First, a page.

Raymond, Washington is a small city in Pacific County, Washington. It is home to around 3,800 people and is growing by about 1% every year. Its economy has traditionally been based on fishing and logging, with a limited amount of tourism. However, there are several things you can do to enjoy Raymond’s unique character.
Walking tour along Willapa Heritage Corridor
Walking along the Willapa Heritage Corridor can be a relaxing way to spend a day outdoors. This scenic stretch of the Willapa River starts in Lewis and Pacific counties and winds through small towns. It is 16 miles long and widens as it passes through the valley. The next town on the route is Lebam, named for an early settler’s daughter. Near the trailhead, you will find the B&W Foods Cafe and Grocery. There is also a history kiosk at B&W Foods. The trail crosses State Route 6 and goes via Roberts Road to avoid a washed-out trestle.
You can hire a guide to guide you along the Willapa Heritage Corridor by calling the Pacific County Historical Society or the Willapa Harbor Chamber of Commerce. There are also several walking tours through the area that include the Willapa Harbor Festival. The festival includes live music, a parade, and food vendors. Visitors can also enjoy a day at the Pacific County Fair, one of Washington’s oldest county fairs.
You can find a map of the walking tours at the Willabay retail store. The map is a great way to learn more about the town. You can also pick up a map of the Johnsons, an early Native American family that settled in the area. There is also a video that will teach you about the history of the town.
While you are walking through the Willapa Heritage Corridor, make sure to stop by Chester Tavern, an historic restaurant that serves deep-fried oysters and overlooks the Willapa Bay. The Chester Tavern is located just down the highway from the Seaquest Motel. It is a historic landmark dating back to 1897. Using a mountain bike, you can get there on a bike.
The Willapa Hills State Park Trail is an important segment of the cross-state network that spans from the Idaho border to Willapa Bay. The trail is flat and mostly level, and it was acquired by the Washington State Parks in 1993. This section of the trail is 19 miles long and features 18 bridges with upgraded decks and safety railings.
Bird lovers will love the Willapa National Wildlife Refuge. The refuge is home to some of the richest bird populations in North America. The Willapa Bird Festival, which takes place September 22-25, features expert-led bird walks, bird-friendly landscaping, and hands-on workshops. Kids can enjoy a family-friendly Nature Play Day and an introduction to wildlife tracking.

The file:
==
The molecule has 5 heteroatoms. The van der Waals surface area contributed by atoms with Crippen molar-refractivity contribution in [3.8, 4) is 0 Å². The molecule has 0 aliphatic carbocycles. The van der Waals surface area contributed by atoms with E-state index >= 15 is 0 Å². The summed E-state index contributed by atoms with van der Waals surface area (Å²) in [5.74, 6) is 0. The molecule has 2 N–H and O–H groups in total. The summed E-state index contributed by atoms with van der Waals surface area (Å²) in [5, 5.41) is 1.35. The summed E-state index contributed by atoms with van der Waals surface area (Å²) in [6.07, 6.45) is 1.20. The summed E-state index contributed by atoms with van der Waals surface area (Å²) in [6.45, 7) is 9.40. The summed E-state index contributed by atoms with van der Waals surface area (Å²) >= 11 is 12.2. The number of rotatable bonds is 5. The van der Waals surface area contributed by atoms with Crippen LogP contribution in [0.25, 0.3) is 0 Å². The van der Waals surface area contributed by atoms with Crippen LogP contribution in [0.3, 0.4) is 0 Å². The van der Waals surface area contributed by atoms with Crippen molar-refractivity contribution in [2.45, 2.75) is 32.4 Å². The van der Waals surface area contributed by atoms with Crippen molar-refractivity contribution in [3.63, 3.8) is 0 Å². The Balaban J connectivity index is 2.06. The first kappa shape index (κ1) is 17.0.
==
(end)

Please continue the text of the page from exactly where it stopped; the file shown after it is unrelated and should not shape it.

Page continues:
During your trip, you’ll find many places to eat, drink, and stay. If you’re traveling by car, you can stay at the Holiday Inn Express Chehalis, which is the closest lodging. You’ll also find nearby eateries like Berry Fields Cafe, the Olympic Club, and the Mackinaws Restaurant. You’ll also find the Willapa Hills Trailhead.
You can also take in the natural beauty of the Willapa Wetlands, a state park that is operated by the Washington Department of Fish and Wildlife. It is a popular place for saltwater marsh recreation, waterfowl hunting, and bird-watching. There are many wading birds and eagles that frequent the area.
The Willapa Hills Trail crosses a 1,000-foot railroad trestle. It does not yet have decking, but it is still worth checking out. Even bald eagles have visited the trail. It’s a great place to take a walk and explore the rich history of the Willapa Valley.
About 200 metal sculptures decorate the streets of Raymond, Washington. The sculptures depict various Tacoma-related subjects. The city’s Waterfront Redevelopment Committee and Waterfront Public Works staff worked with three artists, a landscape architect, and a cultural tourism consultant to create and install the sculptures. They also recruited many volunteers to help with installation.
Sculptures are not meant to depict a specific person or event, but are rather a reflection of Raymond’s unique history and a way of life. The pieces depict subjects such as logging history, wildlife, and the founding of the city. The sculptures are a unique feature of Raymond, and are sure to draw visitors.
The town’s steel sculptures were originally installed on state highways, but more recently, a public art project has added to the collection. In 1993, the Raymond Waterfront Redevelopment Committee commissioned more than two hundred pieces of art that depict the history of the area. They depict Native Americans, loggers, elk, deer, and various bird species.
Raymond Berger sold his work at art shows and online. His creations were often sold to private individuals who appreciated quality workmanship. He is survived by his son, Gary, who worked with him for many decades. The artist’s work is a testament to the importance of family in a life. There is a special place in Raymond’s heart for his family and for his creations.